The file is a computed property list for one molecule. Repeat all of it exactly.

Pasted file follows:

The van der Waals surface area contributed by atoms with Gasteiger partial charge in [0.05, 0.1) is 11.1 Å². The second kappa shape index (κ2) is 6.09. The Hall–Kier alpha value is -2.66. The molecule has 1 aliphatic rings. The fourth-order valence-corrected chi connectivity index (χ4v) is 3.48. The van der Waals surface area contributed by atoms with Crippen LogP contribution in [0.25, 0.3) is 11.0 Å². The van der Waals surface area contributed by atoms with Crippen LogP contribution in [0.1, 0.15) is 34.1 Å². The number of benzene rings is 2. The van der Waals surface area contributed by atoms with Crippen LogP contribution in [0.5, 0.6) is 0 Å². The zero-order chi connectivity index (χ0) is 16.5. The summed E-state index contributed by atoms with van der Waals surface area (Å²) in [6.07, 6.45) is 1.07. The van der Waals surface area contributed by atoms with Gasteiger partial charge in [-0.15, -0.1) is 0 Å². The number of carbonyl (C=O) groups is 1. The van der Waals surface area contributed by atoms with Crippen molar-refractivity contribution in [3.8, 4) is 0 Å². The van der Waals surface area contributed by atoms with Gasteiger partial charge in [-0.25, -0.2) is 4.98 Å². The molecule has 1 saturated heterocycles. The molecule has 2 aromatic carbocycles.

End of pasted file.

The van der Waals surface area contributed by atoms with Gasteiger partial charge in [0.05, 0.1) is 11.1 Å². The second kappa shape index (κ2) is 6.09. The Hall–Kier alpha value is -2.66. The molecule has 1 aliphatic rings. The fourth-order valence-corrected chi connectivity index (χ4v) is 3.48. The van der Waals surface area contributed by atoms with Crippen LogP contribution in [0.25, 0.3) is 11.0 Å². The van der Waals surface area contributed by atoms with Crippen LogP contribution in [0.1, 0.15) is 34.1 Å². The number of benzene rings is 2. The van der Waals surface area contributed by atoms with Crippen LogP contribution in [0.5, 0.6) is 0 Å². The zero-order chi connectivity index (χ0) is 16.5. The summed E-state index contributed by atoms with van der Waals surface area (Å²) in [6.07, 6.45) is 1.07. The van der Waals surface area contributed by atoms with Gasteiger partial charge in [-0.15, -0.1) is 0 Å². The number of carbonyl (C=O) groups is 1. The van der Waals surface area contributed by atoms with Crippen molar-refractivity contribution in [3.8, 4) is 0 Å². The van der Waals surface area contributed by atoms with Gasteiger partial charge in [-0.25, -0.2) is 4.98 Å². The molecule has 1 saturated heterocycles. The molecule has 2 aromatic carbocycles.